The (South) American Dream

February 8, 2012 | 6:55 AM

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You land in a distant Latin-American culture. The honking and banging of beaten cars battles with the teeming, potholed streets to compete for your senses against the hiss of steam, the clanging of knives, and the enticingly spicy aromas wafting towards you from the frenetic mass of street vendors. They playfully fight each other, possessing only the weapons of smell and sound, for the chance to serve you what is certain to be among the best meals you’ll ever eat, for less than you would ever expect to pay. A cell phone ringing in someone’s pocket belts out the latest version of a salsa classic, which ends abruptly to the equally captivating music of sweetly accented Spanish. As you take in your surroundings, an array of flowers in a nearby storefront, infinitely varied in their shapes and colors, catches your eye…

Are you already looking up airplane tickets to South America? Well, you can close; this took place just a few train stops from Midtown Manhattan.

In fact, this remarkable scene repeats itself every day, in some form or another, pretty much right in front of the doors of Grameen America’s Queens office, in the neighborhood of Jackson Heights.

Having joined the Grameen team as Data Manager (which also serves to explain my poor writing skills – sorry) in early January, I have had the privilege of visiting this neighborhood a few times, and have yet to come away un-awed. Though Grameen in no way takes credit for the richness of the culture and entrepreneurialism surrounding its offices –those have been there far longer than Grameen – I felt personally proud to be part of an organization that is working to expand the opportunities of those very poor entrepreneurs who create the vibrancy and wealth (cultural and otherwise) of this neighborhood, at which I can really only marvel.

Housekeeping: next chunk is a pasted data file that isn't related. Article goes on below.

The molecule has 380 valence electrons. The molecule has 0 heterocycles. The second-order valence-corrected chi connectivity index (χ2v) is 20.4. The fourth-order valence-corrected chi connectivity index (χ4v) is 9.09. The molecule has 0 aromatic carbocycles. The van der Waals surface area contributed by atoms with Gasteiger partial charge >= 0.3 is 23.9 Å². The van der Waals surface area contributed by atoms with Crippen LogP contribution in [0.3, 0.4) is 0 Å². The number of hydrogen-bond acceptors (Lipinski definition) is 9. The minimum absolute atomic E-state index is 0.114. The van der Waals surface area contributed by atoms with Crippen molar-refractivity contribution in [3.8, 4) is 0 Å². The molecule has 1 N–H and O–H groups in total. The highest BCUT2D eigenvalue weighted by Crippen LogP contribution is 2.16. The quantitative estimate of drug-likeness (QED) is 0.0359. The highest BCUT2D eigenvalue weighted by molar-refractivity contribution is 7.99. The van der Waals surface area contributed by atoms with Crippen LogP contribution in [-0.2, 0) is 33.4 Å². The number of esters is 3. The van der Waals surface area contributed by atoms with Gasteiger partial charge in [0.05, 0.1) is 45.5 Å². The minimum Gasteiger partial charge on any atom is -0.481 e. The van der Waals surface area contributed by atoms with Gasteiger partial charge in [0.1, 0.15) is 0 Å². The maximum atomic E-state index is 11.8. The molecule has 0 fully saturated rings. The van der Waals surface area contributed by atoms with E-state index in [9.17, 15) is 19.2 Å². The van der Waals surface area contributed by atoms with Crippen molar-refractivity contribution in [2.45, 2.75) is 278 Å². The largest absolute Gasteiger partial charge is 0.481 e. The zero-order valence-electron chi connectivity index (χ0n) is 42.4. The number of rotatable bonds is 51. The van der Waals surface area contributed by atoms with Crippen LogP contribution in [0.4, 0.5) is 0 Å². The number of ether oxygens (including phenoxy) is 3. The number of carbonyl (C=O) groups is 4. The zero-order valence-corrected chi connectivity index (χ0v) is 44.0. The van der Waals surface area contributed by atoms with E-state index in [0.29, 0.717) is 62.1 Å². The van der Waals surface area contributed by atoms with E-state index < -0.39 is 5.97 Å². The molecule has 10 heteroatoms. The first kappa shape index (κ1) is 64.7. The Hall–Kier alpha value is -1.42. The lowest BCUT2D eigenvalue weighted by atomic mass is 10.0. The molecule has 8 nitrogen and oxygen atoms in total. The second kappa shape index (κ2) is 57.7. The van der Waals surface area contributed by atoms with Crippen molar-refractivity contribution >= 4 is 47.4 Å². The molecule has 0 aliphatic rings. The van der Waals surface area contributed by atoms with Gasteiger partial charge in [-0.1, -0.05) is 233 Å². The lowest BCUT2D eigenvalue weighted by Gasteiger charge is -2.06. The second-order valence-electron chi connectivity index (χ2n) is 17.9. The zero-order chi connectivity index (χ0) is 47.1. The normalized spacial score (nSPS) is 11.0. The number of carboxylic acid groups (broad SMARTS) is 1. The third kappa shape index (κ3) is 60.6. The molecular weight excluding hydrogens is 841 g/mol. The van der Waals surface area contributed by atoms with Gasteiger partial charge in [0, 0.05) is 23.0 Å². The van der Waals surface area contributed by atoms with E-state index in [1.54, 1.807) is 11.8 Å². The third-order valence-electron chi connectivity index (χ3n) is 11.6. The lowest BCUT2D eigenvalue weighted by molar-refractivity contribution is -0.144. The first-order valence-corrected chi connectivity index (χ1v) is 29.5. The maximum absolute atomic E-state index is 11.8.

My first thought, truth be told, was that I was walking right back into the small town in Ecuador where I have spent the last few months working for another micro-lending outfit. The Jackson Heights area of Queens is disproportionately Ecuadorian and northern Andean, and even the accent took me right back.

But as nice as it felt to re-immerse myself, it struck me that this is Grameen America, after all. Of course, it is physically operating in the United States, and certainly not all of its borrowers are of Hispanic heritage. But what makes it American?

It hit me right away;

My stepmother, a powerful influence on me ever since she joined my family when I was four, grew up in New York City, the daughter of a Puerto Rican mother and an Italian father who owned a small butcher shop in the Bronx. They had nearly nothing and spoke little English when they arrived, but by time I met them they had established a modest life for themselves; a lemon and orange tree adorned their back yard in Florida, and they would claim through substantial accents that they no longer really remembered their respective mother tongues. Their three children, all now parents themselves, lament having learned exclusively English.

Her family’s is a quintessentially American story, and it began in an area not far from the part of the Bronx where Grameen recently opened its doors. This, I saw, is the America of Grameen America. A future America in which a person’s unique ability to shape her own habitat is uninhibited by her background or economic conditions. Where opportunity is truly a universal possibility.

That sometimes seems as distant from American reality as Jackson Heights.

But in truth the beautifully chaotic rhythm of today’s Queens is both a reflection and a result of the green shoots of this much pined-for America. Each of its entrepreneurial players is no different than my stepmother’s parents; present and future Americans working hard and saving to retire to their own proverbial ‘yard of citrus trees in Florida’. Many in this country are nostalgic for more of just that America. Let’s help Grameen expand to make it happen.

By Marcus Berkowitz
Data Manager
Grameen America


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